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Available from: Richard Beresford Weller, Aug 05, 2015
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    ABSTRACT: Obesity and hypertension are increasing problems worldwide, resulting in an enormous economic burden to the society. The metabolic syndrome components (ie, central obesity, dyslipidemia, hyperglycemia, and hypertension) are used to identify individuals at high risk of developing cardiovascular disease and type 2 diabetes. The cause of the syndrome is not yet clear, but insulin resistance and dyslipidemia have been proposed. Emerging evidence suggest that increased visceral adipose tissue stimulates secretion of bioactive compounds that promote inflammation, oxidative stress, and impair lipid metabolism and vascular relaxation. Interestingly, all components of the metabolic syndrome display seasonal variation, and hence may influence diagnosis. The seasonal variability in metabolic components is partly explained by changes in climate and lifestyle factors (eg, physical activity and diet). The clinical role for seasonal variations in metabolic risk factors remains to be further elucidated. However, the new findings indicate that seasonal variation should be considered in diagnosis and management decisions. KeywordsAdipokine–Adipose tissue–Age–ATP III, cardiovascular disease–Cholesterol–DASH–Diabetes–Diet–Dyslipidemia–Gender–Gene polymorphism–Hypertension–High-density lipoprotein–IDF–Insulin resistance–Low-density lipoprotein–NCEP–Nitrate–Nitric oxide–Obesity–Oxidative stress–Vitamin D
    Current Cardiovascular Risk Reports 01/2011; 5(1):29-37. DOI:10.1007/s12170-010-0139-z
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    ABSTRACT: Time and environmental physical activity are involved in timing of many medical events. In a recent study published by the National Acad-emy of Science, USA it was shown that month of birth is related to longevity. The aim of this study was to check the month of birth distribu-tion in a great group of AMI patients of both gender, one of the great killers in the developed countries, to check the mentioned paradigm of month of birth and longevity. Methods & Pa-tients: Patients admitted to Cardiology Depart-ments of a tertiary University Hospital in Kaunas, Lithuania with AMI at years 1990-2010 (n-22047) were studied. Month of birth of these patients, total and both gender were checked. Monthly, quarterly and trimester comparison were done. Statistical differences established using t-Stu-dent test and distribution by percents of the yearly months of birth. Results: It was a sig-nificant difference in the month of birth of the studied AMI population. January and first quar-ter and trimester born patients were more often in the studied AMI patients group. The higher morbidity by Cardiovascular diseases can be a significant ingredient in the structure of popula-tion longevity. Possible mechanisms explaining our findings are discussed. Conclusion: In the AMI population people born in January, first quarter or trimester of the year are dominating in both gender groups. The results of this study can be an additional confirmation of the para-digm about links between month of birth and longevity.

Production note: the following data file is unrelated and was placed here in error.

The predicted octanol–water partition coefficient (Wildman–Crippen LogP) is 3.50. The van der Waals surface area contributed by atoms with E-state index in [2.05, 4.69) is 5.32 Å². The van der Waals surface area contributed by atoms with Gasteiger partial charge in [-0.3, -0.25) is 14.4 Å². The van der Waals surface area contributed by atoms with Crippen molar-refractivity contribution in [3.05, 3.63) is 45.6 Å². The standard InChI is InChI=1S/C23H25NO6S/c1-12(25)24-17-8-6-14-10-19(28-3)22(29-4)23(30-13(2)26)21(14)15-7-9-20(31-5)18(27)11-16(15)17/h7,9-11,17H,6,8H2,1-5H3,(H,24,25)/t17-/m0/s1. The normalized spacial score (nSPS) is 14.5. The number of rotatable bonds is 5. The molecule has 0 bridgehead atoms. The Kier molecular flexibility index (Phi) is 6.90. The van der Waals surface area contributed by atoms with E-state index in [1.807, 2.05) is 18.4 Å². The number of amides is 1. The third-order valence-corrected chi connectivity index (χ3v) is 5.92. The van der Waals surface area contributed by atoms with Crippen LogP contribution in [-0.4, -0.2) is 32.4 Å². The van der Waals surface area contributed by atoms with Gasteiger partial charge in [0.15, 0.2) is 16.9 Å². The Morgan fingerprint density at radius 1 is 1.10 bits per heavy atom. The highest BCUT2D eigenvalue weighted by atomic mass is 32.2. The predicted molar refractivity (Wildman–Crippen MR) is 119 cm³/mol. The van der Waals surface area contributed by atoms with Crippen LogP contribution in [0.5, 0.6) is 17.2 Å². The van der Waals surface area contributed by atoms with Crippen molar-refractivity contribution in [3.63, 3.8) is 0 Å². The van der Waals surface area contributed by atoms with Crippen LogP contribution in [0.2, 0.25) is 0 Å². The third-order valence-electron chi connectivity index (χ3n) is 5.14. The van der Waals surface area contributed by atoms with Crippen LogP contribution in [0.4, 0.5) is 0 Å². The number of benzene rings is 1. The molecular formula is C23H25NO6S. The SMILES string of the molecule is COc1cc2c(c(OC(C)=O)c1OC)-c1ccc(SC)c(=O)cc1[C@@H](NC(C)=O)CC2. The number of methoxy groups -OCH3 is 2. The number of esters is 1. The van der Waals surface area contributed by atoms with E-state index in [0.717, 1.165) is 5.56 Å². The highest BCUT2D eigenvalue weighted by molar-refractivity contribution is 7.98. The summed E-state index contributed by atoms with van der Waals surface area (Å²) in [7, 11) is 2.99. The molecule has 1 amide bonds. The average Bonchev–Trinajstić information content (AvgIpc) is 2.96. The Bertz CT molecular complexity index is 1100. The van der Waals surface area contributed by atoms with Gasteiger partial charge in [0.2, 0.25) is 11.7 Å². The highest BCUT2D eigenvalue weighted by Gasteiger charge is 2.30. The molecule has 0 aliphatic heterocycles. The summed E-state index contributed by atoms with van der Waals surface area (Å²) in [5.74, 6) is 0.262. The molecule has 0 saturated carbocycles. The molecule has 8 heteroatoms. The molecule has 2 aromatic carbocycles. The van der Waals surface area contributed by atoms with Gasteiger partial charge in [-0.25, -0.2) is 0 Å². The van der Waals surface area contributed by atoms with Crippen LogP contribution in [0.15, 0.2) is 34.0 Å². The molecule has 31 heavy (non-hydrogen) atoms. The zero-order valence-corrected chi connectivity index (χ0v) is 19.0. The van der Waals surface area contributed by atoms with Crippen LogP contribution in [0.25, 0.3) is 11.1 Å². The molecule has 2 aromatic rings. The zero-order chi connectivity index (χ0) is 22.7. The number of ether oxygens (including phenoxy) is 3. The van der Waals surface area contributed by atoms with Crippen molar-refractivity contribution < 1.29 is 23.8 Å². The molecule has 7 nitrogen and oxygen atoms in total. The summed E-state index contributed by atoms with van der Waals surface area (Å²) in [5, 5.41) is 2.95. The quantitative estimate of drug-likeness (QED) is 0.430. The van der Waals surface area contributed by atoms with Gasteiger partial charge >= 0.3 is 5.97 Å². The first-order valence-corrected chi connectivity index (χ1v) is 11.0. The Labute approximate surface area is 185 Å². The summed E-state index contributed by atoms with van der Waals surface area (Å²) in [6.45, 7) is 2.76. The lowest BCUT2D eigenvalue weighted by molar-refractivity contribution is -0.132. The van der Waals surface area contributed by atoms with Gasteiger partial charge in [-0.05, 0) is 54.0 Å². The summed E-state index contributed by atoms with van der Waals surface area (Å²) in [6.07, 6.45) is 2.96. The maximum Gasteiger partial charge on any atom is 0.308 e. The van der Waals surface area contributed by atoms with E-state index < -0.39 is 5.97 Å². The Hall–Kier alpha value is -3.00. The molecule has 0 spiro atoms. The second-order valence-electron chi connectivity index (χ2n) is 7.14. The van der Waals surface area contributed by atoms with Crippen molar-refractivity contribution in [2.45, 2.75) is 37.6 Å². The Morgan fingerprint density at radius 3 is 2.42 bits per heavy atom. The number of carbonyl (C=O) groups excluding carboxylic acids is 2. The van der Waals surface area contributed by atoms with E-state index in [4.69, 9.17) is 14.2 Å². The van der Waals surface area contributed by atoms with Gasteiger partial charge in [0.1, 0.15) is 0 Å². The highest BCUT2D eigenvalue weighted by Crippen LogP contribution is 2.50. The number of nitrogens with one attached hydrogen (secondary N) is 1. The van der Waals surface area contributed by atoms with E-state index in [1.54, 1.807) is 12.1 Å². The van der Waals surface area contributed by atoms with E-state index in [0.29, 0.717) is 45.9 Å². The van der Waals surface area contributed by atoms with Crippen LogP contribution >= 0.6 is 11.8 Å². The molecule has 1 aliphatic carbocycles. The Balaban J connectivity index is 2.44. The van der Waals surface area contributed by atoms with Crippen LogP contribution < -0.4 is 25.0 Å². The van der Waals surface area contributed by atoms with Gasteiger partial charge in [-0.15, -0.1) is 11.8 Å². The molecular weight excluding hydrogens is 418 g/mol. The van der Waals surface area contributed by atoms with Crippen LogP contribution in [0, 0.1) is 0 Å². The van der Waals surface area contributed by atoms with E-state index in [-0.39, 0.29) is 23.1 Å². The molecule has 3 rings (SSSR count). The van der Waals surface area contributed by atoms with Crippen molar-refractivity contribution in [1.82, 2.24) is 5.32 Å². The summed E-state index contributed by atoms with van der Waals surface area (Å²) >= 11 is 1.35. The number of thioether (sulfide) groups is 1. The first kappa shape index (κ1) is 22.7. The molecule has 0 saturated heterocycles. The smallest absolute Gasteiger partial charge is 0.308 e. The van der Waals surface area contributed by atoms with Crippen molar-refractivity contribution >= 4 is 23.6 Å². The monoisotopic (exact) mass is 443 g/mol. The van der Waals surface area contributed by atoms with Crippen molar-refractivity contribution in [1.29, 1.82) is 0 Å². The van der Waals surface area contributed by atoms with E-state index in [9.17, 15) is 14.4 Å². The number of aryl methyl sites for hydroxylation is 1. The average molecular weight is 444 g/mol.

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    ABSTRACT: Inorganic nitrate from dietary and endogenous sources is emerging as a substrate for in vivo generation of nitric oxide (NO) and other reactive nitrogen oxides. Dietary amounts of nitrate clearly have robust NO-like effects in humans, including blood pressure reduction, inhibition of platelet aggregation, and vasoprotective activity. In animal models, nitrate protects against ischaemia-reperfusion injuries and several other types of cardiovascular disorders. In addition, nitrate most surprisingly decreases whole body oxygen cost during exercise with preserved or even enhanced maximal performance. Oxidative stress and reduced NO bioavailability are critically linked to development of hypertension and other forms of cardiovascular diseases. Mechanistically, a central target for the effects of nitrate and its reaction products seems to be the mitochondrion and modulation of oxidative stress. All in vivo effects of nitrate are achievable with amounts corresponding to a rich intake of vegetables, which are particularly rich in this anion. A theory is now emerging suggesting nitrate as an active component in vegetables contributing to the beneficial health effects of this food group, including protection against cardiovascular disease and type-2 diabetes.
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